By every measure, every definition and every analysis, Adel Ali should be a failure. It is ten years since he first launched his low-cost carrier Air Arabia, a project that had failure written all over it. As he says himself in this week’s issue, “Every guy I spoke to in the airline industry said it was impossible to start an airline from scratch in six months,” the group CEO of the airline says. “Everyone said low-cost carriers wouldn’t work in the Middle East. ‘You need to have open skies for this to work in the region, and you don’t have that’ they said. Those times were probably my worst times — the lowest point that I reached. Because I hadn’t started the business yet, there was no income and we were burning through the money.”
Ten years on, Ali has a huge grin on his face and rightly so. Today Air Arabia is worth a staggering $1.9bn on the stock market. It has become one of the Gulf’s biggest private-sector success stories. It is the first Middle Eastern low-cost carrier and the region’s only publicly listed airline. It has reported nine consecutive years of profit, flies to over 80 destinations and has set up two other hubs in Egypt and Morocco. Its stock is beloved of local investors, rising by over 120 percent in the last year.
The latest figures for the second quarter show a 15 percent rise in profits to $20.7m, with three million passengers having flown the airline in the first half of this year, a 16 percent jump on last year. Yet during this time, Adel Ali’s many competitors have come and gone. Remember Bahrain Air? Remember Wataniya? Remember SAMA? The rest of them pretty much all followed the script, which is that in this part of the world you would be absolutely crazy to take on the established big players backed by governments with deep pockets.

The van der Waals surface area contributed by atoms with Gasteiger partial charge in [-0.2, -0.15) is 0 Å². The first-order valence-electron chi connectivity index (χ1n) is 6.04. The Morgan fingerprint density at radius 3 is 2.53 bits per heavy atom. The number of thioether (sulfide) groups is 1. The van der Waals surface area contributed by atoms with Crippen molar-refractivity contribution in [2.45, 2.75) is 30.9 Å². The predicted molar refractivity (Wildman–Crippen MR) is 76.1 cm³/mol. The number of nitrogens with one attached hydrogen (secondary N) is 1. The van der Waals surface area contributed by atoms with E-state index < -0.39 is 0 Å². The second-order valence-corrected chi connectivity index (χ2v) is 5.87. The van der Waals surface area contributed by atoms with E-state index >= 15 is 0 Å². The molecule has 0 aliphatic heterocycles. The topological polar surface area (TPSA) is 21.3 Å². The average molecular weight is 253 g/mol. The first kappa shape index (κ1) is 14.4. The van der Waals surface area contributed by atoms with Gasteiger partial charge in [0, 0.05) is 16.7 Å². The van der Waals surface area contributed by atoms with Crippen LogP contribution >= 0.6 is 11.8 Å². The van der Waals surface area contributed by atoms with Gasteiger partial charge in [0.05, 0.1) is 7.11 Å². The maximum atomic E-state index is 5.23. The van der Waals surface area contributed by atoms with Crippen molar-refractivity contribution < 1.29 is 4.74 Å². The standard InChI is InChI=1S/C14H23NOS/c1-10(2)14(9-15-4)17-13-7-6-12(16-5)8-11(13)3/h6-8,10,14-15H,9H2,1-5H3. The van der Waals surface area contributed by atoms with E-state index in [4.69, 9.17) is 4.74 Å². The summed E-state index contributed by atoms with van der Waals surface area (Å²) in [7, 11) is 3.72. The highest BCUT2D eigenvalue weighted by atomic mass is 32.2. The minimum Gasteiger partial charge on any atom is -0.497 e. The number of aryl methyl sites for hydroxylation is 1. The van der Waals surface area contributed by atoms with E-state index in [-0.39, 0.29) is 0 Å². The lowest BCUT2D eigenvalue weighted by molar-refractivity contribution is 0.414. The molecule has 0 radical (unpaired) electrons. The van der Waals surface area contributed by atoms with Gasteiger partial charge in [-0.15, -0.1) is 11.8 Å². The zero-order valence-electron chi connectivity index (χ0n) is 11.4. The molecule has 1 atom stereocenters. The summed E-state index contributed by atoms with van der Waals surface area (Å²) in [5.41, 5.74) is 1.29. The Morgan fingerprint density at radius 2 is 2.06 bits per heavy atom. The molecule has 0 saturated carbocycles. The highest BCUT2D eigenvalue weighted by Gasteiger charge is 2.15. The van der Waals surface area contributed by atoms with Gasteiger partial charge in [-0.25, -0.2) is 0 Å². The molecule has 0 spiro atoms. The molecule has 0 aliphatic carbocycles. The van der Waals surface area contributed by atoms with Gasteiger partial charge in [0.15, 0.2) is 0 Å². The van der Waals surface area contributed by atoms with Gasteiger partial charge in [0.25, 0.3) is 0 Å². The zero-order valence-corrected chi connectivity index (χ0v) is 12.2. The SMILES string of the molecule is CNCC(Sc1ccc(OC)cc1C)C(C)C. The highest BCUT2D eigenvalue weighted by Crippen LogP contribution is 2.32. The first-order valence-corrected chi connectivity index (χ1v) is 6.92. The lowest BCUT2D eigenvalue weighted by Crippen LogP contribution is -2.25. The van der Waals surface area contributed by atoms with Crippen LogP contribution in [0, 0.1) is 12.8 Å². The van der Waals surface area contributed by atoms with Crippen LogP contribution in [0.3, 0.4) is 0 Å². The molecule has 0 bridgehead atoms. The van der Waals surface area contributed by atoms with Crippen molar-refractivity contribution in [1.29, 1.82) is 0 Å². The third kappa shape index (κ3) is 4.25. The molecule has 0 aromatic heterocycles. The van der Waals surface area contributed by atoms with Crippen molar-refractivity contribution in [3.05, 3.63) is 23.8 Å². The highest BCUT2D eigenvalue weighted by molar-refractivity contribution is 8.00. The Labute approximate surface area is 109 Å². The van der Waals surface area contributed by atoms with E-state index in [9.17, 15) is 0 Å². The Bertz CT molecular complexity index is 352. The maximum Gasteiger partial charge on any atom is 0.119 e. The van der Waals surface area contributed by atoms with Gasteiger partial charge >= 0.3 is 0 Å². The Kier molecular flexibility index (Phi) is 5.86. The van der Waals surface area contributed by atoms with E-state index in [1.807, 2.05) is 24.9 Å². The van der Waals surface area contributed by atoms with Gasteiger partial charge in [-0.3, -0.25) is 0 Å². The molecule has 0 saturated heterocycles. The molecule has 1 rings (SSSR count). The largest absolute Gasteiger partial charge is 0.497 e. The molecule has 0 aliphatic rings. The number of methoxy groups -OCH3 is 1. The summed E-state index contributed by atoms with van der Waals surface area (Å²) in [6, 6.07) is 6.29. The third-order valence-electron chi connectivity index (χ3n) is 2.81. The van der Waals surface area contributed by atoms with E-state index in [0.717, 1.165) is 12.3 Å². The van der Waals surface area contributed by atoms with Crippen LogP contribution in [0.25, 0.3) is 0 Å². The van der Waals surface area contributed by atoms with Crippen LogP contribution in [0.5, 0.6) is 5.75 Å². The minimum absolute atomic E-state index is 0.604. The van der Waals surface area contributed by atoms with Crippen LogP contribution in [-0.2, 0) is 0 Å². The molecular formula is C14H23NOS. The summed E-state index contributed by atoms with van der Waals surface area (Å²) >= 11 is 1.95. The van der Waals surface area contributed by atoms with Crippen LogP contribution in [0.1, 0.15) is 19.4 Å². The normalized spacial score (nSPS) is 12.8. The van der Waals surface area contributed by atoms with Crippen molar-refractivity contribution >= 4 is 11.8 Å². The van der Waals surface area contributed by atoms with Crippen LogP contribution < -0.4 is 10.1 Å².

Yet Adel Ali is still here. Still smiling, still winning, still growing. Air Arabia kicked off its operations with just two aircraft flying to five destinations — the only destinations, in fact, for which the carrier was able to secure rights to serve. Today it is the biggest operator into both Saudi Arabia and India.
How has he managed it? I have met Ali several times over the past decade, and he isn’t what you would expect from a man running a near $2bn operation. He is relatively quiet and not one to give thumping orders and make ludicrous demands on his staff.
As he says in this week’s interview with Ed Attwood: “I always use this terminology — if you can’t paste, don’t copy. What I mean by that is that in business you have to have a belief and a very clear purpose about the results you want — whether it’s an airline or something else. Your objective also has to be that you want a return on your investment, and if those two things are clear, then you will succeed. What I think has happened is that people go into the airline business without realising it’s a risky business and also a very expensive one. You can’t just run a business purely by relying on a generic business plan dreamt up by someone sitting 5,000 miles away. Just because it was successful somewhere else doesn’t mean it will work here.”
But I believe the real story of Air Arabia is only just beginning. Nobody for a moment believed he could create a $2bn company in ten years — now there is good reason to believe his operation will be worth $10bn over the next decade. The airline is expanding faster than ever, and any city within a six-hour radius is on the radar.
China is a particularly interesting proposition. The carrier recently announced that it would be testing the waters of the world’s most populous country, although the range of its aircraft means that access points will be relatively limited to Chinese provinces like Xinjiang, Tibet and possibly Yunnan.
Though considered “smaller” cities, many of these have populations bigger than key destinations in the GCC. Crack China, and the game has really changed.
Anil Bhoyrul is the Editorial Director of Arabian Business.
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